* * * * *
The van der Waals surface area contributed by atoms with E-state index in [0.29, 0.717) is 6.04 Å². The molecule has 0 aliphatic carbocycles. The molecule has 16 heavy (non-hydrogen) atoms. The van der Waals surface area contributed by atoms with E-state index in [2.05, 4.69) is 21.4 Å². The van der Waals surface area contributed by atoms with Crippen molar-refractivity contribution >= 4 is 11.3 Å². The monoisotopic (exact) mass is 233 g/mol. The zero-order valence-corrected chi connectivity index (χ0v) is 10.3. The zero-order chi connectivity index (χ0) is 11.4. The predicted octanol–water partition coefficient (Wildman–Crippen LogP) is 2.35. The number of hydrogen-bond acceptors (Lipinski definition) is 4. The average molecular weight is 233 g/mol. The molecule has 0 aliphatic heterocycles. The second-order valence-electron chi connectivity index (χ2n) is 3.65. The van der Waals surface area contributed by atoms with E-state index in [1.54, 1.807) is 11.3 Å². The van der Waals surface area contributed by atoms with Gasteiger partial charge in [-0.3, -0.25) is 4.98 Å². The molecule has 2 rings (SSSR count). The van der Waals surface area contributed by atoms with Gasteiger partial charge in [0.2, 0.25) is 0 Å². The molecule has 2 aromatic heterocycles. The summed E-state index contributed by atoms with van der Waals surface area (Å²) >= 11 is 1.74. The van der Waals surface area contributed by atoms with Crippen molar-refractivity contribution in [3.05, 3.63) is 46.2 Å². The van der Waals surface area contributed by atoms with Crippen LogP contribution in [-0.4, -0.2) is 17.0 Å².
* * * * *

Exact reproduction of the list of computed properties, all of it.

The van der Waals surface area contributed by atoms with E-state index in [0.29, 0.717) is 6.04 Å². The molecule has 0 aliphatic carbocycles. The molecule has 16 heavy (non-hydrogen) atoms. The van der Waals surface area contributed by atoms with E-state index in [2.05, 4.69) is 21.4 Å². The van der Waals surface area contributed by atoms with Crippen molar-refractivity contribution >= 4 is 11.3 Å². The monoisotopic (exact) mass is 233 g/mol. The zero-order valence-corrected chi connectivity index (χ0v) is 10.3. The zero-order chi connectivity index (χ0) is 11.4. The predicted octanol–water partition coefficient (Wildman–Crippen LogP) is 2.35. The number of hydrogen-bond acceptors (Lipinski definition) is 4. The average molecular weight is 233 g/mol. The molecule has 0 aliphatic heterocycles. The second-order valence-electron chi connectivity index (χ2n) is 3.65. The van der Waals surface area contributed by atoms with E-state index in [1.54, 1.807) is 11.3 Å². The van der Waals surface area contributed by atoms with Gasteiger partial charge in [-0.3, -0.25) is 4.98 Å². The molecule has 2 rings (SSSR count). The van der Waals surface area contributed by atoms with Gasteiger partial charge in [0.2, 0.25) is 0 Å². The molecule has 2 aromatic heterocycles. The summed E-state index contributed by atoms with van der Waals surface area (Å²) >= 11 is 1.74. The van der Waals surface area contributed by atoms with Crippen molar-refractivity contribution in [3.05, 3.63) is 46.2 Å². The van der Waals surface area contributed by atoms with Crippen LogP contribution in [-0.4, -0.2) is 17.0 Å².